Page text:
Insomnia a bitch, not back off to bed, my Father suffered from it and now I question, just what we really inherit in our genes!

Cheers

John H

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Okay, I now have a Triumph/BSA 8 inch Front Conical brake plate to play with, trouble is the air scoop intake has a piece missing, smashed out!

Ddoes anyone know what they are made of and if they can be repaired?

Looks like the front wheel spindle on the BSA/Triumph may have been larger, unless it had a thicker bush and I think there was slight clearance for a self centring effect for floating type brake shoes!

This TLS 1971-1973 and the previous 1968-1970 BSA/triumph unit in tests of standard production units, come out as the best performers and are evidently significantly better than the Commando unit even with stiffening upgrade plate, although when they have them in, RGM have a brake plate unit, in which the brake plate has been recast with stiffening webs in the moulding!

Can't speak for John Tickle stuff and I am not prepared to spend £1,000 plus to find out!

Here is a most useful site and probably the single most useful site I have found to do with modification and technical stuff..http://victorylibrary.com/brit/2LS-table.htm

Interestingly enough I was reminded in a publication about an effect on leverage and drum brakes and had experience the same effect, when I was a teenager I used to wheel my D10 Bantam backwards down a drive way with a steep slope, because it was fun to zoom up but the width didn't allow you to turn the bike round without a struggle! After reading an experience of someone else, he also had experienced that the Bantam front brake worked better in reverse than it did going forwards!

Whereas I had noticed this, but never at that time thought too much about it, naively believing BSA and others had thoroughly developed their products over the 50 years plus of manufacturing motorcycles to be efficient and exemplary examples of engineering excellence; he found out that if the cam rotates in the opposite direction to the wheel motion, braking mechanism efficiency is greatly enhanced!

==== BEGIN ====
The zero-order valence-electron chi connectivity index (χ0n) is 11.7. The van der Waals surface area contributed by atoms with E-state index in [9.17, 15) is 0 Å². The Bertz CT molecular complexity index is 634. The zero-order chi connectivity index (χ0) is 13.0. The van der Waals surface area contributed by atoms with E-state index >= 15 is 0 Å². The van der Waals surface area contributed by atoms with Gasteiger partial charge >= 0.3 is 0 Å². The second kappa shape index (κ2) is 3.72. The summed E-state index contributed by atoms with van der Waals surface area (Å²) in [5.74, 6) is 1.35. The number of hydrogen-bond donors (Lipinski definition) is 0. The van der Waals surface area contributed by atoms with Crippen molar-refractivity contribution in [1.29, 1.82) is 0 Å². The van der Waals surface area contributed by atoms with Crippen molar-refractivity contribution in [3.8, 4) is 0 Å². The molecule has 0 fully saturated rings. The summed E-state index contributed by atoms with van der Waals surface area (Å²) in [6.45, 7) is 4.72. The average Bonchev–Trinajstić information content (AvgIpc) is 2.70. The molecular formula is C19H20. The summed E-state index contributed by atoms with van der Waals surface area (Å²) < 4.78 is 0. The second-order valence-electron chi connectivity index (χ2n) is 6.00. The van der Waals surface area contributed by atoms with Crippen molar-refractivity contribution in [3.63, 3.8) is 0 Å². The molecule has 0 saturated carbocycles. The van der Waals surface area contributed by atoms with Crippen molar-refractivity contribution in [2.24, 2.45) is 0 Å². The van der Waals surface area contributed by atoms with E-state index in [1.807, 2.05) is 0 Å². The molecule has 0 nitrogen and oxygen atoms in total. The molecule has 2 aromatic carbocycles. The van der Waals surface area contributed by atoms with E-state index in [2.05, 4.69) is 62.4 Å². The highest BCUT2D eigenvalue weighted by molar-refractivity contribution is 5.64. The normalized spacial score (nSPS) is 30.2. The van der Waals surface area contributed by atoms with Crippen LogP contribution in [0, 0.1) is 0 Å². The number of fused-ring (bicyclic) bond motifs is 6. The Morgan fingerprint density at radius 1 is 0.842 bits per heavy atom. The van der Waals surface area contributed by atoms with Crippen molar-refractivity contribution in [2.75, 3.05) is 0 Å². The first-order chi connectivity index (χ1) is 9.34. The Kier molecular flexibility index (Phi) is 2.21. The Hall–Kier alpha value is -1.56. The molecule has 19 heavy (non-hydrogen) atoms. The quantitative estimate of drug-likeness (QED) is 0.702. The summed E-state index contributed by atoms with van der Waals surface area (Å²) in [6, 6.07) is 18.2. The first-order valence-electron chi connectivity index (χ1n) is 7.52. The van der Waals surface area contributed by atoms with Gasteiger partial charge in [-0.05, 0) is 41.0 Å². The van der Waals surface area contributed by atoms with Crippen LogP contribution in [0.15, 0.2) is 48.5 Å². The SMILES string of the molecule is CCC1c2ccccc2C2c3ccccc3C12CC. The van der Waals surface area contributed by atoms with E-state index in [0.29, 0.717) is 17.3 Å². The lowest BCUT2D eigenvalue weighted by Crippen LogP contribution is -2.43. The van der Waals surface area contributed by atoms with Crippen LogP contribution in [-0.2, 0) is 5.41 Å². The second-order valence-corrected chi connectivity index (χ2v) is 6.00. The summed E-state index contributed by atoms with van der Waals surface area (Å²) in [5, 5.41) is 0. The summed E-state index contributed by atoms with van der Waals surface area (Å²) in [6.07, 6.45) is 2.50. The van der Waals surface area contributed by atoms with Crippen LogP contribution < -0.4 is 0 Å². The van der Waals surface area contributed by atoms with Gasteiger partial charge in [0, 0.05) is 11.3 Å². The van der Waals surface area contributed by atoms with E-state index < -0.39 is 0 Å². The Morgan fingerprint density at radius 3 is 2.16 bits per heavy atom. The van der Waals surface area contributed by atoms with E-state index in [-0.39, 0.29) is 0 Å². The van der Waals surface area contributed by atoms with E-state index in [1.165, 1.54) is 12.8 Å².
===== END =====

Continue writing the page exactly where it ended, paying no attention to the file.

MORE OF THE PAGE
https://www.youtube.com/watch?v=bbScxZsBhPQ

Why didn't the Factory's find this out and if they did why didn't they do anything about it?

So in between working I will be combing YouTube for ideas and examples of innovation!

I think Howard Robinson put a photo of a modified brake cam lever on a Dominator he has, if i remember rightly the brake plate is rotated and the cam lever does indeed rotate the reverse way to the wheel motion when going forward!

Cheers

John H

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Re: SLS brakes forwards and reverse. A SLS brake has one leading shoe and one trailing, and this is true whichever direction the wheel rotates since the shoes swap over their roles.

If it had new brakes the Bantam, or any other SLS brake, would have the same retardation in reverse, but because of the direction of travel the wheel would lift off the ground and skid more easily, giving the impression of working better. This equal effect assumes that the cam is symmetrical.

However, over time the leading shoe wears more leaving the trailing shoe being an effective limit on the pressure applied to the leading shoe. If you then rotate that worn brake in reverse the less worn shoe can exert its full leading effect.

With a twin leading shoe going backwards both shoes are now trailing. It is noticeable that a TLS has an absence of bite when wheeling in reverse.

Norm

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I haven't read the book but am of the firm opinion that SLS brakes in which the operating lever opposes the wheel rotation (eg Velo Venom) have a much better braking effect than those where it trails (most Nortons).

This is because in the "opposing" setup the leading shoe is pushed outward by the inner portion of the cam. As the effective distance between this and the shoe pivot is smaller than that between the outer portion of the cam and the pivot, the leading shoe moves further for the same rotation of the cam spindle. Of course, there is the usual trade-off that the force applied to the shoe is slightly less. In the "trailing" setup the reverse applies.

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Another complexity: After a period of time, both shoes in an SLS brake still sit in contact with the drum. Therefore the system forces them both to wear at the same rate. Therefore they must both have the same braking effect. Since we know the TLS is much worse (hopeless!) in reverse, it then means that the SLS brake effect will be exactly half way between the effect of a TLS brake going forwards, and a TLS going backwards.